17 November 2020
Mount Eagle: another peat slide in Ireland
Amongst the focus on the major peat slide in Meenbog in the Republic of Ireland over the last few days, it slipped my attention that another event occurred, this time at Mount Eagle in County Kerry. The Farmers Journal has an article that provides the detail. The landslide has occurred on a Sitka spruce plantation in a peat bog area of County Kerry on land owned by Coillte, the state owned forestry company.
The best imagery that I have seen has been posted to Twitter by Save Kerry (@SaveKerry):
On this occasion the peat slide appears to have started in the middle of the Sitka spruce plantation. It has displaced a large amount of bog, and as observed previously movement is shallow, consisting of rafts some of which include upright trees. The image below is a screenshot showing these rafts:
As the above image shows, the deformed land is highly chaotic, without the ordered structure seen in the Meenbog slide. I suspect that this may indicate that the this is not an area that has been affected by retrogression of the landslide. I would like to see an image that captures the whole of the source area of the Mount Eagle peat slide.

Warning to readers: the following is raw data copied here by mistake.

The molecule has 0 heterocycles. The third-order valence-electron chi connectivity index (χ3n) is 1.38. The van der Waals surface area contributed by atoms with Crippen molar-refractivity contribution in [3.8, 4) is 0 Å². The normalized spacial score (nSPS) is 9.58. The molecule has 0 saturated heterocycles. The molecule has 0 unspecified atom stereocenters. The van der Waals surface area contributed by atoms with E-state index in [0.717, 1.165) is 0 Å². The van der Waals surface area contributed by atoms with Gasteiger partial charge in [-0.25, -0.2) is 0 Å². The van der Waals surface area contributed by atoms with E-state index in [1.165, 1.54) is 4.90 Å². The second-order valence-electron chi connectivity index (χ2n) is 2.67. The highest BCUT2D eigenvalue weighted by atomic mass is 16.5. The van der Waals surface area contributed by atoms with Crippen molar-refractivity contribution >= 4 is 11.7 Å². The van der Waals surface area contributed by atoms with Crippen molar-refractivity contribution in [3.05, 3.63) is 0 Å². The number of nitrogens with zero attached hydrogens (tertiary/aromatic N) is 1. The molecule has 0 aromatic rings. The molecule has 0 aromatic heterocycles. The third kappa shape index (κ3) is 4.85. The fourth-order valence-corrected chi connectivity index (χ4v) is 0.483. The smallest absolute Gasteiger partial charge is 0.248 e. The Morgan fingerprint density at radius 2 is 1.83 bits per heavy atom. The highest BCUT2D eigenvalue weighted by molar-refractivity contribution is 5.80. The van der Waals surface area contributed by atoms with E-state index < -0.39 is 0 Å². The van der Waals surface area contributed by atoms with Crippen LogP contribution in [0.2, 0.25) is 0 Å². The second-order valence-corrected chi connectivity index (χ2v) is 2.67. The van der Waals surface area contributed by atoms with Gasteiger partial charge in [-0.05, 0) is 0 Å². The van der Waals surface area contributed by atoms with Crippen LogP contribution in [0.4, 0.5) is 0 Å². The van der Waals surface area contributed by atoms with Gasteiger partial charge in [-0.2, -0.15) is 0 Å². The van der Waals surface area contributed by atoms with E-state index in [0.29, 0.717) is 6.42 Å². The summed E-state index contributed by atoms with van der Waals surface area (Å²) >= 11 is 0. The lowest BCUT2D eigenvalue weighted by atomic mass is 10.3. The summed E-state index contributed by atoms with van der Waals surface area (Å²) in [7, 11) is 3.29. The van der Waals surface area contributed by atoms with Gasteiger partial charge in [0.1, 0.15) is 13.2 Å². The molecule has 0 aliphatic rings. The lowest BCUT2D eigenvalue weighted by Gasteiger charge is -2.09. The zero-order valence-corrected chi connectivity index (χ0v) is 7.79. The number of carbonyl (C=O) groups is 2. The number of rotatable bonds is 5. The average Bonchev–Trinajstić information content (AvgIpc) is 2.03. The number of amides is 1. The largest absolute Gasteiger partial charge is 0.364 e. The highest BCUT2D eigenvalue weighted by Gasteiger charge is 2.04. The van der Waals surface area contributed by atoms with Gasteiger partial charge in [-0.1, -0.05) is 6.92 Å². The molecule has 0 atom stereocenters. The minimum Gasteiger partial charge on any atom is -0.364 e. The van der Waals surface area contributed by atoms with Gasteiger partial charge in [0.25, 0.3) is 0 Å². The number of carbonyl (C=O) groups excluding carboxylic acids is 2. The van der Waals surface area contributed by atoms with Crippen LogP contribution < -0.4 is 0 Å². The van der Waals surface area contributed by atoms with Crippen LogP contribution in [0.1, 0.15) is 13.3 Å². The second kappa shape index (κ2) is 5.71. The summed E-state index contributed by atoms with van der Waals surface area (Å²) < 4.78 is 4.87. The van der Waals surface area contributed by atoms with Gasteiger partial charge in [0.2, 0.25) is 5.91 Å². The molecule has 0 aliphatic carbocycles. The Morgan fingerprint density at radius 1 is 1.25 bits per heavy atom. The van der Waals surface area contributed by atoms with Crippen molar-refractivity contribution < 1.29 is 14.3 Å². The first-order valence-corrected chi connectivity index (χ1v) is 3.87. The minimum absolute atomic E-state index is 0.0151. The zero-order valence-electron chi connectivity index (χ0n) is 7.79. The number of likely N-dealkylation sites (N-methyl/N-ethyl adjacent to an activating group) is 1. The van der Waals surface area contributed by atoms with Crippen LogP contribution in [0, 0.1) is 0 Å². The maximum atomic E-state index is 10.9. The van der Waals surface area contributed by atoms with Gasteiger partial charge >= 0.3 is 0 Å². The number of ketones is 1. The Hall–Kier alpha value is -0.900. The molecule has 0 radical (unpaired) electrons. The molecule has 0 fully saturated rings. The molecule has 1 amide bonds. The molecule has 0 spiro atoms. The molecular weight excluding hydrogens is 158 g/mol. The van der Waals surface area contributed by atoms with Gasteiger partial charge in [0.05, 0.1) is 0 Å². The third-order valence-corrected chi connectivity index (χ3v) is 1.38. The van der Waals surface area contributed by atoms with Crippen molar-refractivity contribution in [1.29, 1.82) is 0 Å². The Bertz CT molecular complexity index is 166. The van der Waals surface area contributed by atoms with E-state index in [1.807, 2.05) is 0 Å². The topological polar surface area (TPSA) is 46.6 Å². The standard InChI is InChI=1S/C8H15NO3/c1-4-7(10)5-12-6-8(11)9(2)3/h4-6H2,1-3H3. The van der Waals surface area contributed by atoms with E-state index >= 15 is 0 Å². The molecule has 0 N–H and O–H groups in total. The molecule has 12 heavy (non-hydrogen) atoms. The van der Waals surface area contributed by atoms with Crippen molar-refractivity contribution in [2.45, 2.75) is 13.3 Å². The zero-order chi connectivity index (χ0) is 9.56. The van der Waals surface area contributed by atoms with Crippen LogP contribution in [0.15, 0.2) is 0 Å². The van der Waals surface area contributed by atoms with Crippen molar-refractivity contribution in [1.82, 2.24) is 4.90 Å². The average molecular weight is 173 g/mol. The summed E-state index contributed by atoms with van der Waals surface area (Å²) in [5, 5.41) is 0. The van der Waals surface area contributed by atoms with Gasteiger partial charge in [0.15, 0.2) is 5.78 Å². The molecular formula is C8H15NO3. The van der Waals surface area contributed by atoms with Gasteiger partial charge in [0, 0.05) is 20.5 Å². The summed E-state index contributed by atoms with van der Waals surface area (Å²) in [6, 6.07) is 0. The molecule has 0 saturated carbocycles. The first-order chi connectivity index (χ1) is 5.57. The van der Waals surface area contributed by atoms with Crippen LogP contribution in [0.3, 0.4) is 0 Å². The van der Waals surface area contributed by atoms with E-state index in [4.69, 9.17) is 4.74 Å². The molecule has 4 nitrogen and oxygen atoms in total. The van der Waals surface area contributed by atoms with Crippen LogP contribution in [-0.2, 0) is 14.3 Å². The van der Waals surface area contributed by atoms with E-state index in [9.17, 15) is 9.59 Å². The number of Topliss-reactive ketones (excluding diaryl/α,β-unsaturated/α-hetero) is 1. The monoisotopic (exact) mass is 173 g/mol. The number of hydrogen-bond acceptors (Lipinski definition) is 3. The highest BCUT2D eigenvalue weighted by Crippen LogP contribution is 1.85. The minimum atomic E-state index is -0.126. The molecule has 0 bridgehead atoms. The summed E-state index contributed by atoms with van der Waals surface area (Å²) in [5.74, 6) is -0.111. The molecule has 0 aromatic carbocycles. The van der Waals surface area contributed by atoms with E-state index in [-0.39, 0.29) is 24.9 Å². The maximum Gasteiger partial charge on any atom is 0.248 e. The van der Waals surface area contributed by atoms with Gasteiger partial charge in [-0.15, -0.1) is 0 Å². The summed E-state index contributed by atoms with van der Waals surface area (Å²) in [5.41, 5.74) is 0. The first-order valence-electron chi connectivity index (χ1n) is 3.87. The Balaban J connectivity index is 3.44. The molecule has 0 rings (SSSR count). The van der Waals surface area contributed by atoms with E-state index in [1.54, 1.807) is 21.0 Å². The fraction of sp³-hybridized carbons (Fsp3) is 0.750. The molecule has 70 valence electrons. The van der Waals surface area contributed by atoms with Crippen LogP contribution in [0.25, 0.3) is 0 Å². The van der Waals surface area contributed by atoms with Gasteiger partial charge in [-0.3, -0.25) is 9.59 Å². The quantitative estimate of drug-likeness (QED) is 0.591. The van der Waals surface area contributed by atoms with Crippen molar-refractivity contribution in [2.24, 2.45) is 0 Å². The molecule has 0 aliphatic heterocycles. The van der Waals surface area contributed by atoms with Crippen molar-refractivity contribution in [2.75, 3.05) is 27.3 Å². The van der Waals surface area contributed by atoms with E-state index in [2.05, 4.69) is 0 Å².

Downslope, the Mount Eagle peat slide has transitioned into a channelised flow with a long runout, in common with the many other failures of this type that I have described on this site. There are concerns for drinking water quality and for the ecological impacts downstream.
The trigger for these landslides is undoubtedly the recent heavy rainfall. The spate of events that we have seen this year so far reflects the periods of extremely wet weather that have occurred over the British Isles in 2020. But the precise mechanism of the initiation of the failures is not clear. I think that there is a particular question to be asked about the role that the spruce plantations play in initiating the slides (this may be related to the way that the trees create rafts of material and/or the ways that they change the drainage of the bogs), as well as the impact of wind farm construction in triggering instability.
As I have noted previously, global heating will mean that these prolonged spells of rainfall, and shorter duration high intensity rainfall events, will increase, so we might expect to see more failures of this type. Blanket bogs are an important habitat in the UK and in Ireland, and of course they are a major carbon store. Restoration is a very slow and difficult process. So, in my view, there is an urgent need to undertake research to understand these landslides better, and to ensure that the land is managed properly. A combination of detailed field monitoring and novel lab testing should yield some fascinating results.